An analysis of leverage ratios and default probabilities

Piffer, Michele
Fonte: London School of Economics and Political Science Thesis Publicador: London School of Economics and Political Science Thesis
Tipo: Thesis; NonPeerReviewed Formato: application/pdf
Publicado em /05/2014 Português
Relevância na Pesquisa
36.29%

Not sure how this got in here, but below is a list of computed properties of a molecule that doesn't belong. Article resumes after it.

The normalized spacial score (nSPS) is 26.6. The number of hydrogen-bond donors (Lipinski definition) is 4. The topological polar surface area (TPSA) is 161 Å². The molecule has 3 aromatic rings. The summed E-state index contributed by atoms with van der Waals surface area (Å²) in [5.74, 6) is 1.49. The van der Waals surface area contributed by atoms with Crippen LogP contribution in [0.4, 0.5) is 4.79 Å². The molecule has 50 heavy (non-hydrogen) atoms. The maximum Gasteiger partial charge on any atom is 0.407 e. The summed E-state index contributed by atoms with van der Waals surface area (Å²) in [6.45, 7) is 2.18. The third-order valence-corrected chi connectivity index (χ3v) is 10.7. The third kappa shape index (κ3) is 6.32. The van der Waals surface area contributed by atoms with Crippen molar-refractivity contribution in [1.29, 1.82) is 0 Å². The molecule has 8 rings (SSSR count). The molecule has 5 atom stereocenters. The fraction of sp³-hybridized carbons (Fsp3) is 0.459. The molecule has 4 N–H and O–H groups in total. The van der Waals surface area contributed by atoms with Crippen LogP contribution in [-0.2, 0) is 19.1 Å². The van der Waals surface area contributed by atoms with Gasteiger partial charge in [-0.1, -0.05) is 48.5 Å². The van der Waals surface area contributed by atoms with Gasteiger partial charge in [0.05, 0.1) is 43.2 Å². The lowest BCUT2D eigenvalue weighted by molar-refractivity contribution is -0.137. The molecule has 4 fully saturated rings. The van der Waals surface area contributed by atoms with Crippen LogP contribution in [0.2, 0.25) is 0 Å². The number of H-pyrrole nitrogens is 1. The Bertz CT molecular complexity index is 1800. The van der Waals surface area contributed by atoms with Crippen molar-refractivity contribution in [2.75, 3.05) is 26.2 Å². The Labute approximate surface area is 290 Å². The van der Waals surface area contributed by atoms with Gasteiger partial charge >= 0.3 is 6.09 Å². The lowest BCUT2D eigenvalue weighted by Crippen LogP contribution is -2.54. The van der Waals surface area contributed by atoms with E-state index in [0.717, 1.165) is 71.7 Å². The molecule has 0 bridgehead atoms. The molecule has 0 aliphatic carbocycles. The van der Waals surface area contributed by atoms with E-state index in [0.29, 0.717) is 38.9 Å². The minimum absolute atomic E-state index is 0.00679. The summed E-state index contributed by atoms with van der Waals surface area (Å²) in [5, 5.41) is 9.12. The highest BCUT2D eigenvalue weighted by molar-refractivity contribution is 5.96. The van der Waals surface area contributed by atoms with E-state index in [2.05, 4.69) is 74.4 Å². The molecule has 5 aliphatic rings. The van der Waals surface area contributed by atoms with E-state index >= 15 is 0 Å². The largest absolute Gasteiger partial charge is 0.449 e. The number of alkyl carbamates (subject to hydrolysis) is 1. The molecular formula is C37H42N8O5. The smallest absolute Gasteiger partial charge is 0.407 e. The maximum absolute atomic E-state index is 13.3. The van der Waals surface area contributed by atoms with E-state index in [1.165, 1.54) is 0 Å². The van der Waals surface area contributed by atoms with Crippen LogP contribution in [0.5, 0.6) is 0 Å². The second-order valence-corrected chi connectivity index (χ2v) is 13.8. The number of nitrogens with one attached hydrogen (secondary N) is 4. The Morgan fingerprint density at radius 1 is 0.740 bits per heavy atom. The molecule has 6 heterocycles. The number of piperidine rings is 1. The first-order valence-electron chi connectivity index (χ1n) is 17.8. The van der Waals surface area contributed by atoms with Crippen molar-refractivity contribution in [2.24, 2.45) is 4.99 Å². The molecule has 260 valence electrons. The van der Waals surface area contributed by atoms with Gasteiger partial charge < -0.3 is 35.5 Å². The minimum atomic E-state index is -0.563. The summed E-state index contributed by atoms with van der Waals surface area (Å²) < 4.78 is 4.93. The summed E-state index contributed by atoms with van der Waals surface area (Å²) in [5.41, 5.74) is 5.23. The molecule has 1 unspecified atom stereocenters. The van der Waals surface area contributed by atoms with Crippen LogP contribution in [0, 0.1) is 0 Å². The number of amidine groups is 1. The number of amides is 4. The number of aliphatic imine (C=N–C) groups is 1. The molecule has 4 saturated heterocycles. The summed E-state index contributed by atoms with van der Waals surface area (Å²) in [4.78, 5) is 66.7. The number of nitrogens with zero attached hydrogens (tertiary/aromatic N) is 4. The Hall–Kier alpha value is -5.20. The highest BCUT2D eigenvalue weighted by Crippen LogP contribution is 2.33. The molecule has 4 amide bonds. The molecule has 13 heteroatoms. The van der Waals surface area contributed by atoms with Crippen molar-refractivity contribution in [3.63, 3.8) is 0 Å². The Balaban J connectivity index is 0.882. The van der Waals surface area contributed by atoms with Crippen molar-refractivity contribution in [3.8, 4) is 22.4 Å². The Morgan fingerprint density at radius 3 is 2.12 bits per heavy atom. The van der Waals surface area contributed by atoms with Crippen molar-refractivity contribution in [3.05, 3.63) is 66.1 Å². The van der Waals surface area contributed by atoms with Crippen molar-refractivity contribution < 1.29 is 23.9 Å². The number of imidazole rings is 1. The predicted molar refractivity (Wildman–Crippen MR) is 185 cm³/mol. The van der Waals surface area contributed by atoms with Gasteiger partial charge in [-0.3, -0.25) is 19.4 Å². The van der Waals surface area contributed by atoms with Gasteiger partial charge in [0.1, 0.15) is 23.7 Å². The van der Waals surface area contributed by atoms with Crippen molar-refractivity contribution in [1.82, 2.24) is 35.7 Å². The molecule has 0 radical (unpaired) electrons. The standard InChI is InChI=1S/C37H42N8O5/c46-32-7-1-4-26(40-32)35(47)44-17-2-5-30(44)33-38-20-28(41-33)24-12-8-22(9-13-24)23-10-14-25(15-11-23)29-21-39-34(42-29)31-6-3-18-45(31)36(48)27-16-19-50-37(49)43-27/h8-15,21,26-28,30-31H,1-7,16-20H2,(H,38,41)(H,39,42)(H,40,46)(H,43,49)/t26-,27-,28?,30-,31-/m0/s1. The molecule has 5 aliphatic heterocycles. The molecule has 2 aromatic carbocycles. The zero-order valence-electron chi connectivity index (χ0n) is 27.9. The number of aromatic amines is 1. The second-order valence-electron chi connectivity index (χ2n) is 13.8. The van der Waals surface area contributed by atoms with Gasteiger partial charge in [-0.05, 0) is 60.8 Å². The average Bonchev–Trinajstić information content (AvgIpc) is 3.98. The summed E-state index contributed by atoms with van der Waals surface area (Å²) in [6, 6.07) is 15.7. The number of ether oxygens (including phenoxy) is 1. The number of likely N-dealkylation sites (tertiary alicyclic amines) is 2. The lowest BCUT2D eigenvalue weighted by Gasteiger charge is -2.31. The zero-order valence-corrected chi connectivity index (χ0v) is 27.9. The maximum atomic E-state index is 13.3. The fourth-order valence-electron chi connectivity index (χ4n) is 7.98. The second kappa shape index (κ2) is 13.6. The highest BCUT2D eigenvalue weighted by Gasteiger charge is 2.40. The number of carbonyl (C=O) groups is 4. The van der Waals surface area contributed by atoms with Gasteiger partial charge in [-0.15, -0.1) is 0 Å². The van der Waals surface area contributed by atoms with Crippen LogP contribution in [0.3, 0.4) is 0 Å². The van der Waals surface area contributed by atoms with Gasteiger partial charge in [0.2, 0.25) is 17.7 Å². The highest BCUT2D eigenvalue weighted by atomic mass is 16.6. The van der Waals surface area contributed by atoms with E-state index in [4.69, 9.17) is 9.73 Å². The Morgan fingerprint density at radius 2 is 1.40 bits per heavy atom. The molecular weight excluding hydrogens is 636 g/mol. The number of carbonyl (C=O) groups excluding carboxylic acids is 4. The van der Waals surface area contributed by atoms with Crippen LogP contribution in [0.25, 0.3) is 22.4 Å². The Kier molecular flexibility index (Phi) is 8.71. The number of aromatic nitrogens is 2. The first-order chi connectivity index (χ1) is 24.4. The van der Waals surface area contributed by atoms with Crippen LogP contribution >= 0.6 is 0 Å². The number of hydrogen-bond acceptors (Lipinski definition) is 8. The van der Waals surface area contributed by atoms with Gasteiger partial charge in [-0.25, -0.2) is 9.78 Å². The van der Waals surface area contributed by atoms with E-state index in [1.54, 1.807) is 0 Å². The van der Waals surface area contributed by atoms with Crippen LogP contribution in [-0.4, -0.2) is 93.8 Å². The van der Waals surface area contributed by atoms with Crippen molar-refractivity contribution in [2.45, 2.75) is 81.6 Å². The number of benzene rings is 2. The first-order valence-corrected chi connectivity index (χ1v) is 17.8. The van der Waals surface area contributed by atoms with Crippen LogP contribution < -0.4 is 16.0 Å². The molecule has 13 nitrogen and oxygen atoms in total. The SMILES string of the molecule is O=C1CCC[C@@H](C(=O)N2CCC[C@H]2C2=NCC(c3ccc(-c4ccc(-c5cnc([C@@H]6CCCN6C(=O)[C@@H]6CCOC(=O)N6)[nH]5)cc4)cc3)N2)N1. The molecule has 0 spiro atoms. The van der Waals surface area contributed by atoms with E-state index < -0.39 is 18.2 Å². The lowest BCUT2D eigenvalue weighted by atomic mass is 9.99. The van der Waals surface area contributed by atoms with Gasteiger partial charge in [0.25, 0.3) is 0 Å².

The thesis consists of three independent chapters. In Chapter 1 (page 7) - Counter-cyclical defaults in “costly state verification” models - I argue that a pro-cyclical risk-free rate can solve the problem of pro-cyclical defaults in “costly state verification” models. Using a partial equilibrium framework, I compute numerically the coefficient of a Taylor rule that delivers pro-cyclical output, pro-cyclical capital and counter-cyclical defaults. This parametrization is consistent with the empirical evidence on Taylor rules. In Chapter 2 (page 67) - Monetary Policy, Leverage, and Default - I use the Bernanke, Gertler and Gilchrist (1999) model to study the effect of monetary policy on the probability that firms default on loans. I argue that a monetary expansion affects defaults through two opposing partial equilibrium effects. It increases defaults because it leads firms to take on more debt and leverage up net worth, and it decreases defaults because the cost of borrowing decreases and aggregate demand shifts out, increasing firms’ profits and net worth. I argue that the leverage effect could explain the empirical partial equilibrium finding by Jimenez et al. (2008) that defaults on new loans increase after a monetary expansion. I then argue that this effect does not hold in general equilibrium due to an increase in firms’ profits. In the full model...